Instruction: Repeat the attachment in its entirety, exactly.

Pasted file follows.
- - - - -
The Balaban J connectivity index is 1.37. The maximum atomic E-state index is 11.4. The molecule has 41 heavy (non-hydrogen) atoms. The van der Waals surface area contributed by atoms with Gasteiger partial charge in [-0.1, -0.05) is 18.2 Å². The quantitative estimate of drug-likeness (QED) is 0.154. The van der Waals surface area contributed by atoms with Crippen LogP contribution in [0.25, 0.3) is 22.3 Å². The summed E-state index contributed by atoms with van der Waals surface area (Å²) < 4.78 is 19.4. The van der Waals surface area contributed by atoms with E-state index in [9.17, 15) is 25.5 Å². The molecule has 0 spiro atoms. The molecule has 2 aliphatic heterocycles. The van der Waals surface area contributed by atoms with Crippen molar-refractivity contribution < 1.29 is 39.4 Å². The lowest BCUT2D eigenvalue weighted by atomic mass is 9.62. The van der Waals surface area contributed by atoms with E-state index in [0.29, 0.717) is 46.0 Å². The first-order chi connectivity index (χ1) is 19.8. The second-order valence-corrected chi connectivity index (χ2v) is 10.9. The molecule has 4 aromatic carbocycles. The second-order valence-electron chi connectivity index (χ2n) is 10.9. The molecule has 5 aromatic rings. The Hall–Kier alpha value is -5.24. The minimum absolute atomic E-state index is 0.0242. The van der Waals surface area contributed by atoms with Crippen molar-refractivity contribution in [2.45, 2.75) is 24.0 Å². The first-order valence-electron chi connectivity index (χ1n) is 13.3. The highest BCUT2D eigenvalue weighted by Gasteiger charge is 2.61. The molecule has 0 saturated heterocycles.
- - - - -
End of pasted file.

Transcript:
The Balaban J connectivity index is 1.37. The maximum atomic E-state index is 11.4. The molecule has 41 heavy (non-hydrogen) atoms. The van der Waals surface area contributed by atoms with Gasteiger partial charge in [-0.1, -0.05) is 18.2 Å². The quantitative estimate of drug-likeness (QED) is 0.154. The van der Waals surface area contributed by atoms with Crippen LogP contribution in [0.25, 0.3) is 22.3 Å². The summed E-state index contributed by atoms with van der Waals surface area (Å²) < 4.78 is 19.4. The van der Waals surface area contributed by atoms with E-state index in [9.17, 15) is 25.5 Å². The molecule has 0 spiro atoms. The molecule has 2 aliphatic heterocycles. The van der Waals surface area contributed by atoms with Crippen molar-refractivity contribution < 1.29 is 39.4 Å². The lowest BCUT2D eigenvalue weighted by atomic mass is 9.62. The van der Waals surface area contributed by atoms with E-state index in [0.29, 0.717) is 46.0 Å². The first-order chi connectivity index (χ1) is 19.8. The second-order valence-corrected chi connectivity index (χ2v) is 10.9. The molecule has 4 aromatic carbocycles. The second-order valence-electron chi connectivity index (χ2n) is 10.9. The molecule has 5 aromatic rings. The Hall–Kier alpha value is -5.24. The minimum absolute atomic E-state index is 0.0242. The van der Waals surface area contributed by atoms with Crippen molar-refractivity contribution in [2.45, 2.75) is 24.0 Å². The first-order valence-electron chi connectivity index (χ1n) is 13.3. The highest BCUT2D eigenvalue weighted by Gasteiger charge is 2.61. The molecule has 0 saturated heterocycles.